|- Why?! Why ever?! Why are you like that?
- Like what?
- Well, you know… Not quite like everyone else…
The question apparently related to the fact that Alexander Lokshin, a student of the Moscow Conservatoire Composition Department, with his talent and knowledge simply did not fit into the bed of Procrustes meant for an average student. It was impossible to reconcile him with the stereotype of man as a cog, which was cultivated in the society (at that time it was done deliberately)…
It was in 1938. Lokshin was about to be expelled from Komsomol . By a coincidence a session of the Conservatoire Komsomol Committee, and the elections of Komsomol coordinator for our Department in one of the classrooms, were held at the same time. The Committee was waiting for Lokshin to expel him, but he could only leave after the elections were over. A happy thought crossed my mind: what if I named him as a candidate for the Komsomol coordinator's position? Our department was small, but it was "inhabited" by wonderful, talented musicians. To name but a few: Kara Karayev, Jevdet Gajiev, Stepan Terteryan, Andrei Sevastyanov. My proposal received unanimous support. Lokshin indeed won the vote. The expulsion was cancelled…
Shortly afterwards came a new blow - an article in Pravda: "An outrageous event took place in the Moscow Conservatoire. Student Lokshin presented as his degree work a vocal symphony based on the verses by Baudelaire".
Baudelaire had already been denounced by a certain magazine as a "bourgeois renegade and decadent". At the Conservatoire the article was taken as a guide to action. Lokshin was denied the diploma in spite of the triumphant success of his symphony, performed at the final examination, in spite of the efforts of his professor N.Myaskovsky and other musicians. Deeply shocked by what had happened, Lokshin fell sick. He went to Novosibirsk, where his parents lived, and worked there as accompanist at a club.
Subsequently, however, Lokshin received the Conservatoire diploma. He was passed with another composition as his degree work.
It was not only abuse and "conspiracy of silence" that Lokshin encountered on his way. He met people of greater calibre, and the first to be named among them is the most talented musical scientist, a man of phenomenal erudition Ivan Sollertinsky. The intellectual power and strong will of this man had a decisive influence on the development of Alexander Lokshin's creative personality. Among the people who instantly believed in Lokshin and subsequently promoted his music also were M.Yudina, A.Jansons, R.Barshai.
The work of this composer is an exceptionally original occurrence. His compositions win one's heart first and foremost with their harmoniousness and absolute musicality. Everything that has a perfunctory air about it is alien to Lokshin. It is impossible to find any likeness to the traditional harmonic texture in his scores. His orchestra is an organic combination of instruments and their groups, in their inimitable interaction resembling a mysterious, complex biological structure. The musical form, completely devoid of any schematization, is also very original.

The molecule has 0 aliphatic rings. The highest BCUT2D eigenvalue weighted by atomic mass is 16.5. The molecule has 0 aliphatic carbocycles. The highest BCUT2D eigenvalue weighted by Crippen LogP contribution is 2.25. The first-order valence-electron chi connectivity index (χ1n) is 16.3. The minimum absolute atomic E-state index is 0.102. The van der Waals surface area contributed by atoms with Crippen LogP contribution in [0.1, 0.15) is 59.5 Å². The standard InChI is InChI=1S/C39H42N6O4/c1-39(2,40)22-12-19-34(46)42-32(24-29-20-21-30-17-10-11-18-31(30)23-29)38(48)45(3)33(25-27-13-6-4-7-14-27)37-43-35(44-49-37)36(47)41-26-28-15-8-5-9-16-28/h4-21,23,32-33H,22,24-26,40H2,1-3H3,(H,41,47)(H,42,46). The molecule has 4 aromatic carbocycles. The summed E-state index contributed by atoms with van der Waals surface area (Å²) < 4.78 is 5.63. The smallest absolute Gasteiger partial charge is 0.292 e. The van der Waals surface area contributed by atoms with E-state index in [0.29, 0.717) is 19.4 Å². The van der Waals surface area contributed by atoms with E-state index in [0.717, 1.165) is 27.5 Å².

There would be no exaggeration in saying that Lokshin's symphonism is founded upon a new original musical and dramatic principle. He wrote eleven symphonies, and none of them represents the conventional quadruple sequence. Only the Fourth one is a purely instrumental composition. In all other symphonies either soloists - singers, or chorus, and sometimes both chorus and soloists are involved. Orchestra is either big, with its full complement, or chamber; besides, the complement of chamber orchestra chosen for a certain symphony, is never reproduced in the others.
Lokshin had a very good knowledge of literature, he was very alive to the expressive power of word. Applying the poetry of different countries and epochs to his work, he wanted it to be in coherence with his own deep and disquieting thoughts about life and the fate of people, about man with his unique individuality.
Word plays a very special role in Lokshin's stylistic method.
Most often some embryonic musical and verbal intonation is used as the building material for his composition, and the whole piece eventually develops from the variations this intonation goes through.
Many aspects of his vocal style are predetermined by stylistic features of the texts he used. Sometimes the text is almost recited, another time it requires a melodious cantilena. The following regularity can be observed in Lokshin's musical language: the music performed by human voice possesses inherent vocal qualities. The music that sounds in instrumental timbres is just as adequate to its orchestral nature.
At present it's hard to evaluate the importance of the legacy of this remarkable composer. What makes the task difficult, is that the outlines of such evaluation will become more visible in relation to the influence Lokshin will exert on both musicians living now, and future generations of them. But this can be a matter of discussion only after his compositions are regularly performed and become a part of our actual musical life. However, for those acquainted with the scores of Lokshin's works, it's already clear, that it is not only the age when he lived and worked that his art, noble and tragic, belongs to.
His life was troubled. His health was seriously sapped. His life focused on his creative work, to which he devoted himself with persistence, with passion, ignoring the coldness, indifference, sometimes even unconcealed malevolence and slander. Lets do our best to make people know, understand, and love Lokshin's music. The beauty, brilliance, wonderful liberty and sophistication of his work ought to be revealed to all, who appreciate the art of music.